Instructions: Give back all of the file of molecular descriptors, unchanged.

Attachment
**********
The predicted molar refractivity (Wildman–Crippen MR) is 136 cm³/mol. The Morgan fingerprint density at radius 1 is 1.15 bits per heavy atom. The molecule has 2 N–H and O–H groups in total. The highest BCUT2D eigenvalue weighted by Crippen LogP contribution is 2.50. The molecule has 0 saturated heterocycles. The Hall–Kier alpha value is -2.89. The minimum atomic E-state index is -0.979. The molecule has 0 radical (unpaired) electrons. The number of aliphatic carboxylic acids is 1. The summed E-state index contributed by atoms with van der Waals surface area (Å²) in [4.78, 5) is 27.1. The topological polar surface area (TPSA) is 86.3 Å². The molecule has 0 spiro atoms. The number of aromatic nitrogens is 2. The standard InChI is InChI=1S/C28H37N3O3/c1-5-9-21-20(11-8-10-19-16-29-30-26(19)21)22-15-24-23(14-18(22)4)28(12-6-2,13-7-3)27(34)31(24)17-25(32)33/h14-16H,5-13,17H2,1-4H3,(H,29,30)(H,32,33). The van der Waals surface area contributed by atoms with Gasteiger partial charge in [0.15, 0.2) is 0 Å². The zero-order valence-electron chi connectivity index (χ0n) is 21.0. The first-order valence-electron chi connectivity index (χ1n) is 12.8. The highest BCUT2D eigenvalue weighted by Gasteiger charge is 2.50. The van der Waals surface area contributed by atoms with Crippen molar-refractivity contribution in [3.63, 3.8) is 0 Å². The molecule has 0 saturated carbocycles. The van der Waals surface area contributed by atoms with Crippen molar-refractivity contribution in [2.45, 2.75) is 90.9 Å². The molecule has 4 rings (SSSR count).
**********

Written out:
The predicted molar refractivity (Wildman–Crippen MR) is 136 cm³/mol. The Morgan fingerprint density at radius 1 is 1.15 bits per heavy atom. The molecule has 2 N–H and O–H groups in total. The highest BCUT2D eigenvalue weighted by Crippen LogP contribution is 2.50. The molecule has 0 saturated heterocycles. The Hall–Kier alpha value is -2.89. The minimum atomic E-state index is -0.979. The molecule has 0 radical (unpaired) electrons. The number of aliphatic carboxylic acids is 1. The summed E-state index contributed by atoms with van der Waals surface area (Å²) in [4.78, 5) is 27.1. The topological polar surface area (TPSA) is 86.3 Å². The molecule has 0 spiro atoms. The number of aromatic nitrogens is 2. The standard InChI is InChI=1S/C28H37N3O3/c1-5-9-21-20(11-8-10-19-16-29-30-26(19)21)22-15-24-23(14-18(22)4)28(12-6-2,13-7-3)27(34)31(24)17-25(32)33/h14-16H,5-13,17H2,1-4H3,(H,29,30)(H,32,33). The van der Waals surface area contributed by atoms with Gasteiger partial charge in [0.15, 0.2) is 0 Å². The zero-order valence-electron chi connectivity index (χ0n) is 21.0. The first-order valence-electron chi connectivity index (χ1n) is 12.8. The highest BCUT2D eigenvalue weighted by Gasteiger charge is 2.50. The van der Waals surface area contributed by atoms with Crippen molar-refractivity contribution in [3.63, 3.8) is 0 Å². The molecule has 0 saturated carbocycles. The van der Waals surface area contributed by atoms with Crippen molar-refractivity contribution in [2.45, 2.75) is 90.9 Å². The molecule has 4 rings (SSSR count).